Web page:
Passages: ISHOF Honor Coach Jon Urbanchek, Iconic Olympic, Michigan Coach Dies; Legacy Will Endure


10 May 2024, 06:57am

Jon Urbanchek, one of the most iconic coaches in swimming history has died. He was 87.

He coached the University of Michigan from 1982-2004, winning an NCAA title, and was the U.S. coach at the Olympics in 1988, 1992, 1996, 2000 and 2004. He was also an assistant for the U.S. in 2008 and 2012.

“Keep it moving” was his often-used phrase, a mantra for training as well as life. He coached 34 Olympic swimmers, who totaled seven gold, six silver and four bronze medals.

He was inducted into the International Swimming Hall of Fame in 2008 and Michigan Sports Hall of Fame in 2009.

He innovated he called the Color System of training, which revolutionized swim coaching by allowing athletes to easily gauge and adjust their training intensity to match specific physiological goals. The color-coded system categorized training intensities for swimmers, aligning them with specific heart rate zones and levels of exertion. This system helps swimmers understand and adjust their training intensity more effectively.

Urbanchek was born in Hungary on Aug. 23, 1936. He emigrated to the U.S. to attend the University of Michigan, where he swam from 1959-61, winning the NCAA championship in the 1650 freestyle in 1961, and helping the Wolverines win the NCAA titles in 1969 and 1961.

Before coaching at Michigan, he taught and coached at Anaheim High School, coached at Garden Grove High School in California, co-founded Fullerton Aquatics and coached at Long Beach State.

Anaheim High School’s pool was renamed Jon Urbanchek Aquatics Complex in 2019.

At Michigan, he led the Wolverines to 13 Big Ten titles, including nine in a row, and an NCAA championship.

When he retired from that post in 2004, he remained in Ann Arbor to help coach the team as well as Club Wolverine, where several Olympians trained. His Olympic medalists include: Mike Barrowman (1992), Gustavo Borges (1992 and 2000), Tom Dolan (1992 and 1996), Dan Ketchum (2004), Brett Lang (1988), Tom Malchow (1996 and 2000), Eric Namesnik (1992 and 1996), Chris Thompson (2000), Peter Vanderkaay (2004), Marcel Wouda (2000) and Kaitlin Sandeno (2000 and 2004).

In 2010, Urbanchek moved back to California to lead the U.S. Olympic Post-Graduate Training Center at Fullerton Aquatics (FAST Swimming). He coached two swimmers to gold medals at the 2012 Olympics (Tyler Clary and Matt McLean) and served as special assistant coach for the 2012 U.S. Olympic Swimming Team.

Social media was flooded with reaction to his death.

“Urby is gone but his legacy lives on – a legend and my great friend. I already miss my cool calm and collected friend. Jon oozed with confidence wherever he went. When I was with him, I felt lifted by his contagious smile and attitude. I felt stronger thanks to the unshakable bond of candid friendship we had. As a coach, I saw in him the perfect combination of science and art. He was a genius of training and the world’s best at what he did. Truly, a few in the history of our sport stand at his rank. As a human being, he was as honest as they come, as kind as they can be, and as compassionate as I could witness in my lifetime. I am glad I got to travel around the world with him. I am glad I made him proud through our hard work and success. I am sorry he saw me frustrated and sad, struggling with injuries. But somehow, through it all he was still cool, calm and collected. And we kept it moving….He kept us moving. If you are looking for great leadership without ego, speak of my great friend Jon Urbanchek.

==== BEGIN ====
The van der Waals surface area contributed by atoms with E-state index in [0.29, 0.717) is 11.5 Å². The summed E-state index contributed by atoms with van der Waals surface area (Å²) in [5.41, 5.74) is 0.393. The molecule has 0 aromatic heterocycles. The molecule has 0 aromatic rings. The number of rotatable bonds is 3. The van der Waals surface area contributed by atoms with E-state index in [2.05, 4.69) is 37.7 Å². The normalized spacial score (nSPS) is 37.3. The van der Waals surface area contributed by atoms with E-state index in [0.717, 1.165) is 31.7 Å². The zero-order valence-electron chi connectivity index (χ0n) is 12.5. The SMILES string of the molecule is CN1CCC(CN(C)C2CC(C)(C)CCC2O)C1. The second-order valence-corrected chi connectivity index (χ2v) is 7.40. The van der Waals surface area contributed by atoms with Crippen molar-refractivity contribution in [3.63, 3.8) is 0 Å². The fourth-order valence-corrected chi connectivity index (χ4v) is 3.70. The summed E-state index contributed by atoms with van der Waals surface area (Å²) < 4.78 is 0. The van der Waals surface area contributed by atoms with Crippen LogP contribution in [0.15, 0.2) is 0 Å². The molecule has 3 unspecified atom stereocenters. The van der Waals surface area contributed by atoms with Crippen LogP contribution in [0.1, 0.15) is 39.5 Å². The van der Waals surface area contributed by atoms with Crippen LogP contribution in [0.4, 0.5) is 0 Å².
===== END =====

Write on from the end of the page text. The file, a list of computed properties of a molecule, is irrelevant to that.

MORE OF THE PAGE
Rest in peace, Urby. I am sad you’re time is up down here but enjoy your time up there, buddy. Heaven is a better place with you in it my friend.” – OussamaMellouli

” No one has given more. The depth of this man’s commitment and love for the sport of swimming and his remarkable ability to express that love through caring for all of us is unmatched. Jon Urbanchek you have always been that one of a kind guy that listened, thought, and guided us well. I consider myself so blessed to have learned from you. Our time together getting coffee and setting up the pace clocks in the morning before practice at the Stanford Olympic Camp was priceless. Your focus on the “right things” never waivered. “Don’t complicate it John, just make him work hard and he’ll be just fine”. Urbs left us today without the spotlight on him, just as he wanted it.” – John Dussliere

“You will be missed. You’re far more than a coach and father figure to thousands of swimmers. Thank you for giving me an opportunity to swim with you.” – Steve West

“You will be missed terribly. The impact you had on me, my career, my family is like none other. You deserve nothing but peace and rest. Love you Jon Urbanchek 💔 #moveit.” – Emily Klueh

“I’m at a slight loss for words right now … I want to extend my condolences to all of the swimmers who shared Jon as their coach. We’re all hurting today, but we all get to celebrate that we had this great man touch and influence our lives too. And that’s what really matters. Godspeed, Jon.” – Erik Bacon

“I promise we will keep it moving, buddy.” – Bob Bowman

To read his ISHOF Honor Coach bio, click here:

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